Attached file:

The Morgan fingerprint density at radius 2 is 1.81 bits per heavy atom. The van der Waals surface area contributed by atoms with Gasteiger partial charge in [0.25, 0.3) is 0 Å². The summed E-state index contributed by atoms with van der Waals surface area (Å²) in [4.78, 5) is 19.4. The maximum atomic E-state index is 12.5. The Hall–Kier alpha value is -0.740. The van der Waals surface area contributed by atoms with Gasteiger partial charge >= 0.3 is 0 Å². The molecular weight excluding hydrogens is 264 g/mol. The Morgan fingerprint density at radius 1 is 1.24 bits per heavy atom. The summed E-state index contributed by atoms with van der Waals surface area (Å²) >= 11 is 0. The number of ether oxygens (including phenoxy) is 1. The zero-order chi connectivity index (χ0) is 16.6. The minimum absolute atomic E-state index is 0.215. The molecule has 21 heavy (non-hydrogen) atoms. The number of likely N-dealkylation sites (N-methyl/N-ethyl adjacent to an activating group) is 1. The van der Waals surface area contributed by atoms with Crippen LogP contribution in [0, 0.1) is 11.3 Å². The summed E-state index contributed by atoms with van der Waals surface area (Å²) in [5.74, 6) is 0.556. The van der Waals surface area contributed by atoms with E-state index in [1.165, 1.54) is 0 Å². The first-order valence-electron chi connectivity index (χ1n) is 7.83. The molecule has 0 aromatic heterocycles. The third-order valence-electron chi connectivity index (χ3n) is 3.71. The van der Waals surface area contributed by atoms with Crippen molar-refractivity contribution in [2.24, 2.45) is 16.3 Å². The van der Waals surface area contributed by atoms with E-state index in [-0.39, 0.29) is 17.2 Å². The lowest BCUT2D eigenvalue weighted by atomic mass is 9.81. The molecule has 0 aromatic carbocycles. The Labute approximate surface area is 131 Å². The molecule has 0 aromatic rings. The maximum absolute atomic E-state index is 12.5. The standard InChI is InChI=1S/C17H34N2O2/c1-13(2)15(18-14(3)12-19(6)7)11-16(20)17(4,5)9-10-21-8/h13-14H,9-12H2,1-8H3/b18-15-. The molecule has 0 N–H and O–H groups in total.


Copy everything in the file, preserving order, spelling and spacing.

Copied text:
The Morgan fingerprint density at radius 2 is 1.81 bits per heavy atom. The van der Waals surface area contributed by atoms with Gasteiger partial charge in [0.25, 0.3) is 0 Å². The summed E-state index contributed by atoms with van der Waals surface area (Å²) in [4.78, 5) is 19.4. The maximum atomic E-state index is 12.5. The Hall–Kier alpha value is -0.740. The van der Waals surface area contributed by atoms with Gasteiger partial charge >= 0.3 is 0 Å². The molecular weight excluding hydrogens is 264 g/mol. The Morgan fingerprint density at radius 1 is 1.24 bits per heavy atom. The summed E-state index contributed by atoms with van der Waals surface area (Å²) >= 11 is 0. The number of ether oxygens (including phenoxy) is 1. The zero-order chi connectivity index (χ0) is 16.6. The minimum absolute atomic E-state index is 0.215. The molecule has 21 heavy (non-hydrogen) atoms. The number of likely N-dealkylation sites (N-methyl/N-ethyl adjacent to an activating group) is 1. The van der Waals surface area contributed by atoms with Crippen LogP contribution in [0, 0.1) is 11.3 Å². The summed E-state index contributed by atoms with van der Waals surface area (Å²) in [5.74, 6) is 0.556. The van der Waals surface area contributed by atoms with E-state index in [1.165, 1.54) is 0 Å². The first-order valence-electron chi connectivity index (χ1n) is 7.83. The molecule has 0 aromatic heterocycles. The third-order valence-electron chi connectivity index (χ3n) is 3.71. The van der Waals surface area contributed by atoms with Crippen molar-refractivity contribution in [2.24, 2.45) is 16.3 Å². The van der Waals surface area contributed by atoms with E-state index in [-0.39, 0.29) is 17.2 Å². The lowest BCUT2D eigenvalue weighted by atomic mass is 9.81. The molecule has 0 aromatic carbocycles. The Labute approximate surface area is 131 Å². The molecule has 0 aromatic rings. The maximum absolute atomic E-state index is 12.5. The standard InChI is InChI=1S/C17H34N2O2/c1-13(2)15(18-14(3)12-19(6)7)11-16(20)17(4,5)9-10-21-8/h13-14H,9-12H2,1-8H3/b18-15-. The molecule has 0 N–H and O–H groups in total.